My research project focuses on examining the changing meanings and relative locations of the Beirut littoral, examined through notions of public and private space and environmental perceptions. The study is inspired by the lively discussion in the city around extensive real estate development in locations considered public and diminishing unbuilt coastline and green spaces. Looking at processes of enclosure, both in the sense of making claims to space as public, and erecting fences and construction sites in places considered public, my research seeks to understand the role public space plays in the urban change in Beirut. Furthermore, I outline the significance of the debate for issues such as citizenship, state-society relations, and relative positioning of Lebanon in the Mediterranean. How is the constitution of a 'public' delineated on the coastline through places claimed as 'public space'? How does such a public relate to notions of citizenship? How are the places valorized through the real estate markets, and how are competing claims to value of spaces outside the market made? In my research I work with people from civil society groups and casual users of coastal public spaces to understand how the spaces are engaged, produced, and debated across the society in Beirut. Engaging the discussions and practices around littoral public space allows me to ask questions about the relationship between people and urban space, both in the context of Beirut and in the context of connections extending from specific places in Beirut to places far beyond Lebanon. In addition to discussion around the notion of public, my research has directed me to look at environmental concerns, including understandings of waste and pollution for the significance of the sea for the city.
My research seeks to explore connected histories of emigration, environment and depopulation. It does through by studying the changing relations between ‘community’ and ‘land’ in Southern Italy. Petrizzi (Calabria) is like many small places in Southern Italy. After a demographic peak at around 3000 inhabitants in the 1930s, the town has been steadily depopulated and presently is home to around 900 residents. Its many crumbling homes – some constructed in the aftermath of the 1783 earthquake – are being sold at discounted prices as the town is converted into un albergo diffuso(a dispersed hotel) for individuals seeking to renovate, reconstruct and re-inhabit its space. Much scholarship in the humanities and social sciences on Southern Italy describes what Piero Bevilacqua refers to as a ‘non-history’: a tale of what the South was never able to become. Attempts to read modern Southern Italian histories through alternative narratives, on the other hand, emphasise intellectual (or ideological) currents that shape discourses on il mezzogiorno or practices that marginalise the meridionaleOther. These small places on mountainous Mediterranean shores, however, are not negatives of European modernity. These emptied towns, rather, embody rich regional, national, and global histories.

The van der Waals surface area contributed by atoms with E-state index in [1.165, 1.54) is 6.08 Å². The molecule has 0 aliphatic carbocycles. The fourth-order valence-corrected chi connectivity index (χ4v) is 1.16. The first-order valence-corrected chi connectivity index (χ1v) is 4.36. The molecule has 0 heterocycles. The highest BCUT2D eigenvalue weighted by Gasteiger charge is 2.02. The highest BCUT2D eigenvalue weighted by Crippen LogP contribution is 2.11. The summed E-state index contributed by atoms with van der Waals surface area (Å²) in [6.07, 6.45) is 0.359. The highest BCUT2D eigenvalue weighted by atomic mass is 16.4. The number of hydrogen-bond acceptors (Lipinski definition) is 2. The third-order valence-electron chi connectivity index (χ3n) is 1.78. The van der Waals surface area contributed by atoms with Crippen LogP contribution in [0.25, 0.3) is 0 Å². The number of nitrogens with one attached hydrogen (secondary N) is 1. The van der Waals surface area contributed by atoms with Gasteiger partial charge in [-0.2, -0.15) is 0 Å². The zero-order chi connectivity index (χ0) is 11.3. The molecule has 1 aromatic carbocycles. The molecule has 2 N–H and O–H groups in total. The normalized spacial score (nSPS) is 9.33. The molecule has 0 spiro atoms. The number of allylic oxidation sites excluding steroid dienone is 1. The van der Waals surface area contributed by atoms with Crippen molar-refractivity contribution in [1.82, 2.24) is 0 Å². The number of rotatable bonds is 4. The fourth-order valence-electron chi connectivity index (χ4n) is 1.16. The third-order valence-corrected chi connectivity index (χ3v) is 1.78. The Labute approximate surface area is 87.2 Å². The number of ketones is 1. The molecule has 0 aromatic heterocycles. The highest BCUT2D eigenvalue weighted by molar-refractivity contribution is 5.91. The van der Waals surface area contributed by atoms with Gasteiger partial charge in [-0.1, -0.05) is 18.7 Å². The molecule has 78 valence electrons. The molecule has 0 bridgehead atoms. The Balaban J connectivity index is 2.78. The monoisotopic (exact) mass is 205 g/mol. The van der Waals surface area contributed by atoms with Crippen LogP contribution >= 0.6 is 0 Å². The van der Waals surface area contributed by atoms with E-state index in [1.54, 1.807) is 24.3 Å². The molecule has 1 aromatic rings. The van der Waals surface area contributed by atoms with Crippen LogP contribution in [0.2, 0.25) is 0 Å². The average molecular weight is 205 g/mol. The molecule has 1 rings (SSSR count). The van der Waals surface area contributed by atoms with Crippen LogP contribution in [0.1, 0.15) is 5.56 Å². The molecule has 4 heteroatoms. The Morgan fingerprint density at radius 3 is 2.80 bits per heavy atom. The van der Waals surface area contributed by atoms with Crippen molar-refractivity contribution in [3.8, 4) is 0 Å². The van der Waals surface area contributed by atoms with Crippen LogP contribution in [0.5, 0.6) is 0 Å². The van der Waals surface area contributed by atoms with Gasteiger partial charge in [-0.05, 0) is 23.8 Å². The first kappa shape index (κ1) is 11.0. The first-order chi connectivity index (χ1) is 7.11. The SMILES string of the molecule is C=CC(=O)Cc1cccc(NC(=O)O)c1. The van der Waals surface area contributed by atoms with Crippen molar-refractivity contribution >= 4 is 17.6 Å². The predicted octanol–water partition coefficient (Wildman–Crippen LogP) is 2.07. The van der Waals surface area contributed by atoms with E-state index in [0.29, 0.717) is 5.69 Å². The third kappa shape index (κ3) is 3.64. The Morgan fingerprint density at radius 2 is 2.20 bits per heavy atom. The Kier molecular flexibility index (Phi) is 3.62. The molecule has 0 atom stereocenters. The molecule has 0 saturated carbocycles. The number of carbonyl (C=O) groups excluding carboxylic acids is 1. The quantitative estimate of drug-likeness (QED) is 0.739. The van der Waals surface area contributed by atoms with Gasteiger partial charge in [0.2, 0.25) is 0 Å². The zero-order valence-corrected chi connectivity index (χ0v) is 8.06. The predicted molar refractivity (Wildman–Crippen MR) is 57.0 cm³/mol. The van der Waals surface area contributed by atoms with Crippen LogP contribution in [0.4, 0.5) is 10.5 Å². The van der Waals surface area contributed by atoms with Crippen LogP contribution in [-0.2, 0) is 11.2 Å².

Studying relations between community and land in the context of depopulation raises several key questions: Through which archives and material landscapes might we access histories of depopulation? Which political and cultural processes are rendered visible by earthquakes, floods, landslides and crop failures? How do such events function as vehicles for social and political transformation? How are emptying towns shaped contemporaneously to urban expansion and other transregional processes? In what ways can we deepen awareness of the material histories connecting communities and land on European and Mediterranean peripheries?
Using the tools of global microhistory and historical anthropology, my research seeks to understand how Petrizzi and its material landscapes provide insight on processes that cross regional and temporal boundaries. I trace a series of events and questions connecting people and land. With the slow dissolution of baronial estates during the nineteenth century, a land-purchasing ‘mania’ fuelled emigration. Attempting to maintain power, landowners barred infrastructural development schemes, such as a road connecting the town to the countryside and surrounding towns. Peasants petitioned against this act and occupied public land. Over the course of the twentieth century, the growing occurrence of landslides, fires and crop failures was linked to the absence of maintenance due to emigration. In 1951, floods destroyed over 200 houses and pushed the municipality to consider relocating to the nearby ‘hamlet’ on former communal lands. From that moment onwards, the population declined to less than one quarter its population at the turn of the century. With this project, I hope to show how ‘community’ and ‘nature’ became increasingly entrenched, shedding light on the larger conjuncture of migration, environment and depopulation.